Well-connected McCrory appointee’s qualifications questioned

jfrank@newsobserver.comNovember 20, 2013 

Another high-ranking political appointee in the McCrory administration is facing questions about whether he is qualified to hold his post.

Bryan Gossage leads water and land conservation efforts at the Department of Environment and Natural Resources as director of the newly created Office of Land and Water Stewardship at an annual salary of $78,000.

In this capacity, he manages the Clean Water Management Trust Fund – a position that is required by state law to have “training and experience in conservation, protection and management of surface water resources.”

But Gossage’s resume doesn’t include any direct experience in the environmental conservation or management field – a point environmental advocates and a Democratic lawmaker say disqualifies him to what they consider a key position.

The 38-year-old Apex resident worked for more than a decade managing a small media company before joining Gov. Pat McCrory’s administration in May. His wife, Chloe Gossage, is the governor’s policy director and makes $110,000 a year.

He made $117,000 as deputy secretary for innovation support in the state’s commerce department but his position was being eliminated as part of an agency reorganization. Gossage started his new job Nov. 5.

Drew Elliott, a DENR spokesman, said that Bryan Gossage is qualified for his director job because he served on the Apex Town Council from 2003-2011, serving his final term as mayor pro tem, and “provided oversight of town water management and conservation efforts” during a prolonged drought in 2007.

“His qualifications are an extensive background in both state and local government and a background in small business,” Elliott said. “He also has an interest in and experience in conservation and water conservation matters as his eight years on the Apex Town Council show.”

At the time, Apex instituted restrictions that limited residents to three days of watering a week on an alternating schedule, a standard response also implemented by other towns. The town’s municipal water system is managed by neighboring Cary as part of a joint agreement.

“I think it’s a stretch compared to the professionals that he’s replacing,” said Cassie Gavin at the Sierra Club in Raleigh. “It’s a big job and there’s nothing more important than clean water in the state.”

Latest dispute over qualifications

Democratic state Rep. Verla Insko said Wednesday that Gossage’s appointment is part of a broader problem in the McCrory administration. Earlier this year, McCrory gave two 24-year-old campaign workers top level jobs in the state Department of Health and Human Services that paid $85,000 and $87,500.

A McCrory donor who helped organize an eastern North Carolina tea party group also received an unposted senior planning job in the same agency. The administration said all three were qualified.

“There is a pattern across state government of appointing people who are contributors and people who worked in the campaign,” said Insko, who serves on the House Environment Committee. “But there are only so many slots for people, so they don’t always get put into slots where they have experience.”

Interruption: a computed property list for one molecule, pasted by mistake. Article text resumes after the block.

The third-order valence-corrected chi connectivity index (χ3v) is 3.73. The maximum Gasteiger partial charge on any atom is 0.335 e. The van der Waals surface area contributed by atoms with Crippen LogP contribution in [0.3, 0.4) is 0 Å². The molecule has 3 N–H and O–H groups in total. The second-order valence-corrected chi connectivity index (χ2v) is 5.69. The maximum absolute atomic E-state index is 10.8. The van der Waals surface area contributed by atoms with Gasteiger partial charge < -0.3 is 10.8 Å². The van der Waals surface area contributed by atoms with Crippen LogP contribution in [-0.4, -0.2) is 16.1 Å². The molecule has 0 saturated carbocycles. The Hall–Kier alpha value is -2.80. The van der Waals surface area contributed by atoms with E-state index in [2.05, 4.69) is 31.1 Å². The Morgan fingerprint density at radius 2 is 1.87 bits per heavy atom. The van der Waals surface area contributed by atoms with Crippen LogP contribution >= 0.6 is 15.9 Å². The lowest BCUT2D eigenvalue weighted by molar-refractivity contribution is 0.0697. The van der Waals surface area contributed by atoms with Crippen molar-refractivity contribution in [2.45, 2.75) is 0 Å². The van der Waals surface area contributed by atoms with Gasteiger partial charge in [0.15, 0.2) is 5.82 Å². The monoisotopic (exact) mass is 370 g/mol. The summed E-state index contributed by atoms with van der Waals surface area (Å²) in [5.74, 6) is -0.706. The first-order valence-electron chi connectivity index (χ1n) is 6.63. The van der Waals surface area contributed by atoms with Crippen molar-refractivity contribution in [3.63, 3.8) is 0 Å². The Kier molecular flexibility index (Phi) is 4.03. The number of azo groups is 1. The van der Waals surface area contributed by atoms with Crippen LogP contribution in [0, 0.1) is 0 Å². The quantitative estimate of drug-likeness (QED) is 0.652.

A McCrory spokesman declined to comment on Gossage’s appointment. Gossage could not be reached for comment.

In his appointment, Insko and environmental groups also see signals about how seriously the McCrory administration takes water and land conservation projects. In his proposed budget, the Republican governor gave the Clean Water Management Trust Fund a one-time $6.5 million appropriation in the 2013 fiscal year with no future money.

The Republican-led state legislature directed more money in the final budget, giving about $24 million over two years to issue grants to local governments and conservation organizations that conduct cleanup and preservation projects. Until recently, the clean water fund had a budget of $100 million.

The lawmakers also consolidated the once-independent Clean Water Management fund with a repurposed Natural Heritage Trust Fund, which issues land preservation grants. The McCrory administration further reorganized the department that oversees the funds and renamed it. Gossage reports to Cecelia Holden, a special assistant to DENR Secretary John Skvarla.

Top fund director retiring

On Wednesday, DENR confirmed that Beth McGee recently announced she will retire this year from her post as the deputy director of the clean water fund, where she worked under Gossage. Holden said McGee made a personal decision that didn’t related to the reorganization. She had 28 years experience.

Gossage’s predecessor, Richard Rogers, was let go in August after five years leading the fund. Prior to taking the post, he had served 13 years in DENR, including a stint as assistant secretary.

Beyond his wife’s connection to the governor’s office, state Rep. Tom Murry sent an email recommending Gossage for his first administration job to Commerce Secretary Sharon Decker, the lawmaker acknowledged Wednesday. Murry, a Republican whose former legislative assistant is McCrory’s sister, is chairman of the House commerce committee.

Gossage, a Republican, lost a 2008 bid for the House seat Murry later won in 2010. The two are friends and Murry donated money and helped Gossage campaign for Apex Mayor in 2011, a race he lost by a wide margin.

Murry’s wife is also listed as a health and wellness writer for the network of online news websites Gossage managed as publisher and editor. The websites, such as the Wake County Times, frequently featured stories naming Tom Murry in a favorable light. The news websites have not been updated since May, when Gossage took his first government post.

Frank: 919-829-4698

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